Tag Archives: vowels

Stepping into a song: “Le Premier Bonheur du Jour”

When you sing, you’re telling a story. Like a good actor, you need to believe the words that come out of your mouth; to choose them. No matter who wrote them.

Watch Françoise Hardy switch from ‘young female guest on Sacha Distel‘s TV show’ to ‘woman in love’.  We believe her as she starts to sing. Why? Because she believes herself. You can see her refocus. Watch her pupils get bigger, then smaller, around 14 seconds in: 

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Carpet of Life

When you sing in English, to an audience that isn’t fluent in the language, you can’t rely on the exact meaning of the words to carry the weight of the song for you. You need to weave meaning into the sounds you sing. Each syllable of sound is a thread of colour in the tapestry of your song, for you to highlight or to hide. For the benefit of that single audience member who doesn’t speak English, or for the whole audience if your microphone’s not as good as it should be.

Watch Oum, blending soul and jazz with her own gnawa and sahrawi traditions, to beautiful effect. You don’t need to understand the words to ‘understand’ the song. So, without the ‘meaning’, where is the meaning? I’d say that some of it is in the way Oum extends her vowel sounds until they float away, like smoke:

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Change One Small Thing, Change Everything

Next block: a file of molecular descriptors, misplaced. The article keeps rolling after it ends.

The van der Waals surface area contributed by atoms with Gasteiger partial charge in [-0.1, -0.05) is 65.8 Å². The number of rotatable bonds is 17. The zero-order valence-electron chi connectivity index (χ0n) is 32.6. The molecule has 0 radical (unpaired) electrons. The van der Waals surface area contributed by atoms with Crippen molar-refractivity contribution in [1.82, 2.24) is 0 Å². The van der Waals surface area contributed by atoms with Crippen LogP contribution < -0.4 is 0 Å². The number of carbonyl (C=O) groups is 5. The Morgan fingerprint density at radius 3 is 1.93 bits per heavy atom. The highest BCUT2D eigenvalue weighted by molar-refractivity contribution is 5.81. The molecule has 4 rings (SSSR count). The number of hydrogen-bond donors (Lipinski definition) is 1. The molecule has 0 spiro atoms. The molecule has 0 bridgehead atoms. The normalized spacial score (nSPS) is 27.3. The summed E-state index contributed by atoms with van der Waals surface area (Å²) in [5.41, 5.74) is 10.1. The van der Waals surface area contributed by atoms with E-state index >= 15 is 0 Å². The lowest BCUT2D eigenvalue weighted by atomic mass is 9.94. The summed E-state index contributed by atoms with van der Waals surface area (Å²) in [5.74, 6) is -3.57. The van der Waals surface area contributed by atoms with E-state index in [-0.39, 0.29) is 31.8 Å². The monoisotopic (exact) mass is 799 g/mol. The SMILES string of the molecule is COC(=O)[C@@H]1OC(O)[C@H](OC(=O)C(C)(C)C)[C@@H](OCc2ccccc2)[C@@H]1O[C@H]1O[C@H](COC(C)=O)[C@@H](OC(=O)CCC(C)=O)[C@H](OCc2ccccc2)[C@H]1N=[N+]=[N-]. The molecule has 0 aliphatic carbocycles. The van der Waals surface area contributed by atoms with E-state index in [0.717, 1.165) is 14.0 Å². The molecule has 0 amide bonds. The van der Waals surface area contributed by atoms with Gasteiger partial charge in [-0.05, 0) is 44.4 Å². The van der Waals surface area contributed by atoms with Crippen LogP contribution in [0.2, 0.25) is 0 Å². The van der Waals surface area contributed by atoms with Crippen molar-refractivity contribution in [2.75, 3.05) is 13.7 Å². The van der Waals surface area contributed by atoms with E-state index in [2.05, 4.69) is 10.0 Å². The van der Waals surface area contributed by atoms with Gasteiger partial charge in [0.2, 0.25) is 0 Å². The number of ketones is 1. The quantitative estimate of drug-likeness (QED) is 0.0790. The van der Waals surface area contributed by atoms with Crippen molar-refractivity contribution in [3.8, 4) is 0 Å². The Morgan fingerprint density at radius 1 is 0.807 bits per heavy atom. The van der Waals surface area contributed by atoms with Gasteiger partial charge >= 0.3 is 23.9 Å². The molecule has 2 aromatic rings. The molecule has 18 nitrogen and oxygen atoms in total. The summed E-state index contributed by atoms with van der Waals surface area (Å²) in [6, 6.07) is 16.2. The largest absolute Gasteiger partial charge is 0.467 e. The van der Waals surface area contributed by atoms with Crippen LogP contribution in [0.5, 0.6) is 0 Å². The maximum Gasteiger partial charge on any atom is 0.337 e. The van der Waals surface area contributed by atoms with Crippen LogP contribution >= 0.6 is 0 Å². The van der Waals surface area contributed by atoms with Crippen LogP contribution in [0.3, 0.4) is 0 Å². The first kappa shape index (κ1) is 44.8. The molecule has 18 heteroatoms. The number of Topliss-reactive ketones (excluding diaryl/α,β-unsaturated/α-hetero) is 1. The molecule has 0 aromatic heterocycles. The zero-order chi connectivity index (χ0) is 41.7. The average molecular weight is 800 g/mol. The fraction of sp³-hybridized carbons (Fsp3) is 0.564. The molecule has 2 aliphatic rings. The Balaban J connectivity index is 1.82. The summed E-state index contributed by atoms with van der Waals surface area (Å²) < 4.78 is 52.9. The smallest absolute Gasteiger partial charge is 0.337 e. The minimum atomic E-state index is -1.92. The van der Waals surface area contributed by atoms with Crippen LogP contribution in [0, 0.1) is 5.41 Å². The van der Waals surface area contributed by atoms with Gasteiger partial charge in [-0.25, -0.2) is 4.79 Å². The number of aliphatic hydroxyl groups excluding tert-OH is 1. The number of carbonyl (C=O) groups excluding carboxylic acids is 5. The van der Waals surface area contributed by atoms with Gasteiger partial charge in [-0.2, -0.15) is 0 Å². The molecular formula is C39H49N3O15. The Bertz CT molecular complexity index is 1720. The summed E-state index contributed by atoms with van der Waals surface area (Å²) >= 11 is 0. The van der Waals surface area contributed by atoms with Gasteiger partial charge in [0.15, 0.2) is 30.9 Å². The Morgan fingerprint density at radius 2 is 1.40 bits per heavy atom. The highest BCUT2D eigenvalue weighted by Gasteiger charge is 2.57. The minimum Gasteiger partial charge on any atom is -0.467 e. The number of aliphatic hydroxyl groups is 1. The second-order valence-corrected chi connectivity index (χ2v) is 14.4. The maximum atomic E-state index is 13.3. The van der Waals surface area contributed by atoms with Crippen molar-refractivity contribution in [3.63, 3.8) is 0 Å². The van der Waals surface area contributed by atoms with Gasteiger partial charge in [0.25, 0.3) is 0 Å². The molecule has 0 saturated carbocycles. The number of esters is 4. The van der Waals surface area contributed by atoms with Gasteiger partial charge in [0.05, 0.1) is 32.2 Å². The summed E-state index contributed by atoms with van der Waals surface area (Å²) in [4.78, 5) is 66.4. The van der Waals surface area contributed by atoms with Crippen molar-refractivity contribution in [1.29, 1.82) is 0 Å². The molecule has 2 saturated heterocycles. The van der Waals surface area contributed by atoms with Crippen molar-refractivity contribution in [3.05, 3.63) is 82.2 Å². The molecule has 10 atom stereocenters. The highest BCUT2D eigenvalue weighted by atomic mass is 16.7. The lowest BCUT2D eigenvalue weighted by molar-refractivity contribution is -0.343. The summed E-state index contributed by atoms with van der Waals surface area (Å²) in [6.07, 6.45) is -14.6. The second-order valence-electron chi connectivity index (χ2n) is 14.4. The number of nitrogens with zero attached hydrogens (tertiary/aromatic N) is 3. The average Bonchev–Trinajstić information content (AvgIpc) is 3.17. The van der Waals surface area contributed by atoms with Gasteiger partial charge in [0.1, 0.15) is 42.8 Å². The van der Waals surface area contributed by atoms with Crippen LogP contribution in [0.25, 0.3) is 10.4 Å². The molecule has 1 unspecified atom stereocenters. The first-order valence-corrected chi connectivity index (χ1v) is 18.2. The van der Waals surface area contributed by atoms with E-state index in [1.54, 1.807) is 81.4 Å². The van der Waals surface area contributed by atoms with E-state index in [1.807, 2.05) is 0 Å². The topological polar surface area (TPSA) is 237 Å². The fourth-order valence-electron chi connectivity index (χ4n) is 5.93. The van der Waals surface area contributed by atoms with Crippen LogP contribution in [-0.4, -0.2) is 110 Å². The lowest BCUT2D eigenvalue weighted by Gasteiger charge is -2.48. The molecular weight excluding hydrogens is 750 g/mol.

How to cover a famous English song like Can’t Get No Satisfaction and make it your own? It’s Mick Jagger’s voice that your audience will hear, as the opening chords set their memories alight.

Do a tango version or sing it as a waltz; it doesn’t matter. Your audience have Mick in their ears. What if you snatch just one tiny word from the chorus and shake it out of Mick’s reach?

Listen to Mercury Prize shortlisted ESKA bending Mick Jagger’s no into a shape all her own, to call her audience to attention:

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Nerina Pallot and the Plasticity of Rhyme

When you’re singing in English, you’ll often come across songs with slant rhymes.  When a songwriter plays with sounds, you need to join the game. If you stay with the ‘classic’ pronunciation of English words, you’ll sound wooden and odd; bend too far and you’ll sound odder. Unusual sound rhymes, done well, are a treat for the listener.

For native English speakers, it’s natural and easy to play with the sound of words, while still sounding recognisably English. If English isn’t your first language: be careful not to overcompensate when you pull two words that don’t usually rhyme into a slant/half rhyme. It’s a question of hinting and shading. Think of feathers, not mallets.

Watch Nerina Pallot playing with the words up and stop in her song Put Your hands Up. Without her help, only the would rhyme. Does she sing up exactly the same every time? And, for extra points – how does she squeeze her North London football club into her video?

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